A deepfake video making the rounds on Instagram shows Facebook CEO Mark Zuckerberg saying he's in control of "billions of people's stolen data."
- A fake video of Facebook CEO Mark Zuckerberg that was created using deepfake technology has appeared on Instagram. Vice first reported the video.
- The video appeared not long after Facebook came under criticism for its decision not to remove a doctored video of House Speaker Nancy Pelosi that was circulated on the platform.
- The video of Zuckerberg was created by two artists and an advertising company as part of a documentary festival.
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A fake video of Facebook CEO Mark Zuckerberg created using "deepfake" technology has emerged on Instagram, in yet another example showing how artificial intelligence can be used to construct phony content that's easily shareable through social media.
The video, which was first spotted by Vice, was posted by the Instagram account @bill_posters_uk and was created by the artists Bill Posters and Daniel Howe, along with the advertising firm Canny, according to the news outlet. Vice reported it was created as part of an exhibit called "Spectre" for the Sheffield Doc Fest, a documentary festival in the UK.
"Imagine this for a second," the fake Zuckerberg says in the video, which was edited to look like a news clip. "One man with total control of billions of people's stolen data. All their secrets, their lives, their futures. I owe it all to Spectre. Spectre showed me that whoever controls the data, controls the future."
The video was posted four days ago and has nearly 2,000 views at the time of writing.
While the video certainly has a few hints that indicate it's a fake — such as Zuckerberg's voice and the way his mouth moves — it highlights the growing concern over deepfake technology, an artificial-intelligence-powered technique that can be used to falsely put words in anybody's mouth, as we see here.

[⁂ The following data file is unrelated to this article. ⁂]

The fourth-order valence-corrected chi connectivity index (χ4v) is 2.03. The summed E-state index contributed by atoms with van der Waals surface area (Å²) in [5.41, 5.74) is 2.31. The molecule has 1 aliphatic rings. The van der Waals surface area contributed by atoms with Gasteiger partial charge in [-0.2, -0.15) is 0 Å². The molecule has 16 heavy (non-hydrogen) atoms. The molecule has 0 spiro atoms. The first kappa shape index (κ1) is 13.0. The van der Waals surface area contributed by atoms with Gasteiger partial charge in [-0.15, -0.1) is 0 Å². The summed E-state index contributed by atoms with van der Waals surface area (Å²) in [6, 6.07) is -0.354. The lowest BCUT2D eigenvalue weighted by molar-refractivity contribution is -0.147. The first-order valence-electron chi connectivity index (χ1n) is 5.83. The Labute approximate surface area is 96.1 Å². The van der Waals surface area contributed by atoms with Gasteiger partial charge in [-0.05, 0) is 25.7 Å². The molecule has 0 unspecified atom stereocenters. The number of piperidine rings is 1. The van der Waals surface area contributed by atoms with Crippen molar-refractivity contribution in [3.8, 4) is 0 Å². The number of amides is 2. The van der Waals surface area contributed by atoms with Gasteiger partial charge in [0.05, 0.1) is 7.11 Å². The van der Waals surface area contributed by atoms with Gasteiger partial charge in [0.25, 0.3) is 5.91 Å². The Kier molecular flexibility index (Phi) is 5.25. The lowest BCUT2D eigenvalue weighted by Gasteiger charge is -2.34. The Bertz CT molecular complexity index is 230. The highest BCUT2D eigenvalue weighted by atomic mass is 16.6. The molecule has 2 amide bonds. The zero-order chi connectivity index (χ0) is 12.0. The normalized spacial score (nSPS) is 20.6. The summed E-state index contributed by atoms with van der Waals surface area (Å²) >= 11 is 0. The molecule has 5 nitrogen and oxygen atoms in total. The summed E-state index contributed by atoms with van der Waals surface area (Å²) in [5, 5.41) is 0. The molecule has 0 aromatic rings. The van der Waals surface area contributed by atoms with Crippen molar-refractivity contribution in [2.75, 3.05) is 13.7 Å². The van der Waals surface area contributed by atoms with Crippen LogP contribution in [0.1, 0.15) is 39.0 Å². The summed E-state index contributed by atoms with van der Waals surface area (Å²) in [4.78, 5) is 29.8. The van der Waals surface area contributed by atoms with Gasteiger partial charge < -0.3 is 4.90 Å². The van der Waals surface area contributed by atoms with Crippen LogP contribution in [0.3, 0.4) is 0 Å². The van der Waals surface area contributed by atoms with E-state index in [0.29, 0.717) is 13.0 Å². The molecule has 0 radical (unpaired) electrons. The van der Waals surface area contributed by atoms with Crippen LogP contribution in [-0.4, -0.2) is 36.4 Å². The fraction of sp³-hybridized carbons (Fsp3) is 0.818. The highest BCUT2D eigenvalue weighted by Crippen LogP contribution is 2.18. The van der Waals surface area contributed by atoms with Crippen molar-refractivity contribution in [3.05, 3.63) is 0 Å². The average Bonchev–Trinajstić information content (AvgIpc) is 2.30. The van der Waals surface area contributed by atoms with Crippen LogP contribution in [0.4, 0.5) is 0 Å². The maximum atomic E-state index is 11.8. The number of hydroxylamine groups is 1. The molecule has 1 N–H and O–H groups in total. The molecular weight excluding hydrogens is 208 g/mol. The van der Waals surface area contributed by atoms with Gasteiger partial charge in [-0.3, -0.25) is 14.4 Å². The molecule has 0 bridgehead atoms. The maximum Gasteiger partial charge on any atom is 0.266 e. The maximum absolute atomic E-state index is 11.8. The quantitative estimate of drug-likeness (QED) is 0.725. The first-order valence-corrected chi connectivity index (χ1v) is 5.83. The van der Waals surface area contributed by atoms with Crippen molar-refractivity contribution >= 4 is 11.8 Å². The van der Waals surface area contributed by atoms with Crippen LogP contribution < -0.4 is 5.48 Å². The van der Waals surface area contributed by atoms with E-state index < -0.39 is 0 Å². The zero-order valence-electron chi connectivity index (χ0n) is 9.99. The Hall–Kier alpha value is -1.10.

An Instagram spokesperson provided the following comment when contacted by Business Insider: "We will treat this information the same way we treat all misinformation on Instagram. If third-party fact-checkers mark it as false, we will filter it from Instagram's recommendation surfaces like Explore and hashtag pages."
Last month, The Washington Post reported that a video of House Speaker Nancy Pelosi had been slowed down to make it sound as if her words had been slurred and was circulated on Facebook, YouTube, and Twitter. Instead of removing the video, Facebook notified users who attempted to share it that the clip was fake.
The doctored Pelosi video is just one instance in which manipulated videos have been used for malicious purposes. While the Pelosi video wasn't exactly a deepfake, doctored videos have become a source of misinformation and other problems: Over the past year, deepfakes have increasingly been used to display a person's face on another person's body in pornographic videos, with celebrities often being targeted.
Others have used the technology to highlight the risks it poses. Last year, a fake video showing former President Barack Obama cussing and insulting President Donald Trump circulated online. The video turned out to be a project created BuzzFeed, Monkeypaw Productions, and the comedian and director Jordan Peele. It was an effort to showcase the dangers of deepfake technology.
The recently published deepfake of Zuckerberg is also meant to promote awareness but not necessarily around the dangers of AI.
"This will change the way we share and tell stories, remember our loved ones, and create content" Omer Ben-Ami, one of Canny's cofounders, said to Vice, adding that he sees the tech as "the next step in our digital evolution."